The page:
Mute Boy

By William Hoffacker

Mute Boy slept through the end of the world. When he awoke, there was only the tile floor of his bedroom, with his bed on it, and him on the bed. The walls, the ceiling, and the rest of the world had been replaced by black and purple sky. Mute Boy would have screamed and cried if he could. An onlooker, if there were one, might have mistaken his silence for indifference. I knew Mute Boy, and I assure you he was stunned.

He stood up and tried to walk to where the floor ended so he could look down, but before he reached the edge, new tiles emerged from the dark and formed a path before him, converging like squares in a mosaic. As fast as he ran, the ground kept growing onward, past his bedroom and into the grass and granite of the outdoors.

He turned around and saw that his bedroom had disappeared into the inky ether behind him. Mute Boy thought maybe the world hadn’t ended, that it was just playing hide and seek. Or perhaps, in the night, he’d been stricken with the worst case of nearsightedness.

Mute Boy fumbled forward in search of others. He’d had a family before the world vamoosed, his Ma and Pa and Sister. Because Mute Boy never spoke or wrote a word, no one, even his relations, ever knew if he was bright or dim. Now I can tell you: not very bright.

I am sitting on a bar stool and serving my own rye whiskey. I whistle the songs I used to buy on the jukebox. I wear a wispy, gray hat and a ten-gallon mustache. Folks, if there were any, would know me as the quickest fire in Limbo. I like to talk of Mute Boy because he was alone and I am alone. And the story never changes as long as no one hears it.
Mute Boy found no survivors. Only wall-less foundations and piles of ash. The ground continued to materialize before him and disintegrate behind him, as if he were making it himself. Mute Boy wished he could point the cobblestones upward. All the empty space around his head confined him more than any room ever had. He couldn’t abide the notion that all this nothing had been here all along, only before it had been filled.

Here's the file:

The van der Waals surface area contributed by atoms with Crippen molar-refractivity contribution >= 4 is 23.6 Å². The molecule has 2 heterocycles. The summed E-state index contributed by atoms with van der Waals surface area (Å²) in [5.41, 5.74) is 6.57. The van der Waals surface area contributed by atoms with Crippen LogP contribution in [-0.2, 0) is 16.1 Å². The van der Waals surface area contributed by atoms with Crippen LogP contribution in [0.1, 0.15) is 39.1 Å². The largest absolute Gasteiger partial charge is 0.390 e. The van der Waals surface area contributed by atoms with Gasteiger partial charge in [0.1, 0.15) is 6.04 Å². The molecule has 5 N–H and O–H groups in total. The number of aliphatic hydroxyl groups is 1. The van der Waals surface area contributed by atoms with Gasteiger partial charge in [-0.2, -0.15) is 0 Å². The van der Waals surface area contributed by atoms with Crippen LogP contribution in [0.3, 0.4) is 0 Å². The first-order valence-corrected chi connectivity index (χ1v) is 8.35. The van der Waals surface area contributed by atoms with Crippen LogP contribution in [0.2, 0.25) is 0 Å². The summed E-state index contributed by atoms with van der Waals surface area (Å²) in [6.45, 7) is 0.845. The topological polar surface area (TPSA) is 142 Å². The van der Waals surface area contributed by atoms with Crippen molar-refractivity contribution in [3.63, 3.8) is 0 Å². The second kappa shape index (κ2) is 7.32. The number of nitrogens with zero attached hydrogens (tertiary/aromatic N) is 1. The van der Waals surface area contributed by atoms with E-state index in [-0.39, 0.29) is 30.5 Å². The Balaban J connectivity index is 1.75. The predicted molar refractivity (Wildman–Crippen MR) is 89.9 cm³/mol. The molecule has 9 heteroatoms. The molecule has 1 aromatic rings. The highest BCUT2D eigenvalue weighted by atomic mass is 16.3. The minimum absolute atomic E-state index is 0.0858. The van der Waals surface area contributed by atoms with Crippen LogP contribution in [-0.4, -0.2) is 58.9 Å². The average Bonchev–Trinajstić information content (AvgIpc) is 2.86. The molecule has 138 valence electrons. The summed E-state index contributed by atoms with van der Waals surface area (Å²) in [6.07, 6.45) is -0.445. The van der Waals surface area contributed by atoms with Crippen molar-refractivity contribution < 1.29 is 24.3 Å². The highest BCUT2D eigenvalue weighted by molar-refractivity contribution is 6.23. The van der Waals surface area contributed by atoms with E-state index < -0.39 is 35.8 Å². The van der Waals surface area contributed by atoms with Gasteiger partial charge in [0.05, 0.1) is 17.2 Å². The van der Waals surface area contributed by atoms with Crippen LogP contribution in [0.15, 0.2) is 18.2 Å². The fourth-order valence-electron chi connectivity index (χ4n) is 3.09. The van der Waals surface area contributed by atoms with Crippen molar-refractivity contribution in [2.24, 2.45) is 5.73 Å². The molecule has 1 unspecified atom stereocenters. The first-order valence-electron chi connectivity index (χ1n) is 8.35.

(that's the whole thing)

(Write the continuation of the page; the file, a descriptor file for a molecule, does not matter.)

The air he breathed carried more than oxygen, something heavier. A gas is just the ghost of what used to be solid. Mute Boy’s lungs were clouded, crowded with houses, with bank and saloon, with banker and drunk, with sheriff’s station and jail, with lawman and convict, with Ma, Pa, Sister, and with all people who had treated him different for having no words.

He felt like a welt, swollen and wrong. He felt like thumping his chest. Mute Boy picked up a hammer and started striking what little was left of everywhere. He tried to smash the ground to bits. What was the point of this radius in the void? Why suffer this fragment in a world without verticals? He wanted to finish the job of destroying the earth.
I shall sing a song of Mute Boy. O, let me dream a dream of Mute Boy. Ay, I must tell the tall tale of Mute Boy for as long as he cannot speak it himself.

The stubborn rock he stood upon did not yield to the hammer’s head. Still he drove it down and down again. His hands blistered and bled from a grip too tight for skin. His jaw flapped open and shut in futile attempts at a roar. Mute Boy swung and pounded and despaired in his belief that he would summon the strength to split stone if only his mouth could expel the flames in his belly.

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William Hoffacker

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